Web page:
I know exactly what it is like to live near, and drive around, a development that will do little to improve my neighborhood, while impairing the short-term quality of life for those near it. While I can sympathise with your situation, I think you might be better off objecting on other grounds, such as impaired traffic flow or loss of parking due to the projected construction activity.


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Subject: RE: Urgent: Chemicals in Piano Making?
From: JohnInKansas
Date: 22 Aug 03 - 08:59 PM

Source: German Varnish Making by Professor Max Bottler of Würzburg, Authorized translation with Notes on American Varnish and Paint Manufacture by Alvah Horton Sabin, M.S. First Edition, 1912, John Wiley & Sons, London:

It just "happened" to be on my bookshelf, but it took a while to find.

The balsams used in that era were largely "natural" tree products, probably not particularly "toxic" although individual sensitivities vary. In their natural state, most of these are "bio-degradable," although incorporation into lacquers and varnishes may make them rather persistent, especially if bound in soil.

Resins used in many lacquers and varnishes of the era share the "natural" origin and characteristics of the balsams, although benzoin – a natural but currently restricted material(?) – was used "as a perfume and to give lustre."

Color resins constituted a distinct class of resins, and include some irritants, but few that would appear to be persistent toxins.

In some varnishes and lacquers, significant amounts of natural asphalt, coal-tar pitch, caoutchouc, vulcanized rubber, pyroxylin, nitrocellulose, and celluloid were used.

Drying oils, principally linseed oil, were largely plant products, although a number of less-used ones were known to be "irritants."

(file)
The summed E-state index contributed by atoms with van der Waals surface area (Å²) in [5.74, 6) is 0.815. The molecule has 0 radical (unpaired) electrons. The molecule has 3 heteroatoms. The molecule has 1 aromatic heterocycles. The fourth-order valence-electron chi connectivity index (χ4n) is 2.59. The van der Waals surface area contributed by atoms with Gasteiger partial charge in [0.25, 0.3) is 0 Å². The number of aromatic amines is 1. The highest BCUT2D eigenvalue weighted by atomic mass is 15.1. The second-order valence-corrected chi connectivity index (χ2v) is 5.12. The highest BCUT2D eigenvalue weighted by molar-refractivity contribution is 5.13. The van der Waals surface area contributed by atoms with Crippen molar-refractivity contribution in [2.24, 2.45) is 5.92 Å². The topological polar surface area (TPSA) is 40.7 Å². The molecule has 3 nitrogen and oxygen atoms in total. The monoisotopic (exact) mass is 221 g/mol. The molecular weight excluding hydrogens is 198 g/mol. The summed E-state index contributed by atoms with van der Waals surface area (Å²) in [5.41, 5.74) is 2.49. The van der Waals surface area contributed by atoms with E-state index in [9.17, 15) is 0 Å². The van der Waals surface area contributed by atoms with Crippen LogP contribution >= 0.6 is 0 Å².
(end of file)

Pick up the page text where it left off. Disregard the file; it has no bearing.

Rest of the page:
Turpentine, rosin-spirit, petroleum, benzine (petroleum-ether), benzole (coal-tar benzine), chlorbenzol, ethyl and methyl alcohol, ether, acetone (dimethyl ketone) methyl-ethyl-ketone, acetylene tetrachloride, cabon tetrachloride, carbon bisulphide, and chlorhydrin are listed as common process materials and as constituents of varnishes of the time.

Coal-tar colors, later found to be mostly carcinogens, were used in substantial quantities, along with lampblack and mineral colors. Historically, the development in Germany of these coloring agents in the late 1800s was responsible for German "experts" dominating the worldwide market for dyes and pigments through the early to mid part of the 1900s.

"Chemical products" required for making varnish are listed separately, and include litharge, red lead, orange lead, sugar of lead, lead resinate, lead linoleate; manganese suboxide, hydroxide, and dioxide, resinate of manganese, linoleate of manganese; resinate of lead and manganese resinate of zinc.

A quick look at the specific formulas in common use indicates that the lead and manganese materials were used frequently in processing of varnishes and lacquers and of constituent materials, even where they were not considered an "ingredient" in the finished product.

While it is unlikely that a piano manufacturer would have made his own varnishes, the same solvents used in manufacture were commonly used, as thinners and cleaning agents, by "end users" of these products. It is likely that large quantities of benzine, MEK, carbon bisulphide, carbon tetrachloride, and a few other "nasties" were kept, used, and dumped at any such facility.

Sorry, but it's been too long since I read the whole book to make more specific extracts. Note that names and spellings commonly used now may differ from what's in the books of the era.

The number of toxic and volatile constituents of varnishes in use in the period in question makes it almost certain that there is at least some local contamination remaining, although such "opining" can't be a proper substitute for an actual soil test.

John


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Subject: RE: Urgent: Chemicals in Piano Making?
From: Peter T.
Date: 23 Aug 03 - 08:41 AM

Continuing thanks -- we are working on the appeal, which may well involve some of these questions.

yours,

Peter T.